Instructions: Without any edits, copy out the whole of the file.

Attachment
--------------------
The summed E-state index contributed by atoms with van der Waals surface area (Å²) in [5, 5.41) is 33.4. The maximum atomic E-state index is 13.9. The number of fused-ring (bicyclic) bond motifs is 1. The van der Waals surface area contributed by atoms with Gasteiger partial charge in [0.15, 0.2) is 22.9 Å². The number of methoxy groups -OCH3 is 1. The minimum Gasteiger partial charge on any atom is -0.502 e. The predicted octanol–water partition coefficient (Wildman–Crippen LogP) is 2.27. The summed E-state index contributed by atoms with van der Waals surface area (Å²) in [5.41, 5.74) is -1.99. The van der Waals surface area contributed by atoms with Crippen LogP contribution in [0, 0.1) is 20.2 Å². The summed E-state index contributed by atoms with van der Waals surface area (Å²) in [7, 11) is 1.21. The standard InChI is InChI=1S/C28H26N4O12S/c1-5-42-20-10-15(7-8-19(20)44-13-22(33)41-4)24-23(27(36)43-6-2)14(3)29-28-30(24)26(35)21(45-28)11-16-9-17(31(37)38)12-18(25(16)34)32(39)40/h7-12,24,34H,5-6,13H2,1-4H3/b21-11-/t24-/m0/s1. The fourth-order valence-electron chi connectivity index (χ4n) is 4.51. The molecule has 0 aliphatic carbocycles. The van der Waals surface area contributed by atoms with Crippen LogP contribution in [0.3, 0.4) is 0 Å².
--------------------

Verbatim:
The summed E-state index contributed by atoms with van der Waals surface area (Å²) in [5, 5.41) is 33.4. The maximum atomic E-state index is 13.9. The number of fused-ring (bicyclic) bond motifs is 1. The van der Waals surface area contributed by atoms with Gasteiger partial charge in [0.15, 0.2) is 22.9 Å². The number of methoxy groups -OCH3 is 1. The minimum Gasteiger partial charge on any atom is -0.502 e. The predicted octanol–water partition coefficient (Wildman–Crippen LogP) is 2.27. The summed E-state index contributed by atoms with van der Waals surface area (Å²) in [5.41, 5.74) is -1.99. The van der Waals surface area contributed by atoms with Crippen LogP contribution in [0, 0.1) is 20.2 Å². The summed E-state index contributed by atoms with van der Waals surface area (Å²) in [7, 11) is 1.21. The standard InChI is InChI=1S/C28H26N4O12S/c1-5-42-20-10-15(7-8-19(20)44-13-22(33)41-4)24-23(27(36)43-6-2)14(3)29-28-30(24)26(35)21(45-28)11-16-9-17(31(37)38)12-18(25(16)34)32(39)40/h7-12,24,34H,5-6,13H2,1-4H3/b21-11-/t24-/m0/s1. The fourth-order valence-electron chi connectivity index (χ4n) is 4.51. The molecule has 0 aliphatic carbocycles. The van der Waals surface area contributed by atoms with Crippen LogP contribution in [0.3, 0.4) is 0 Å².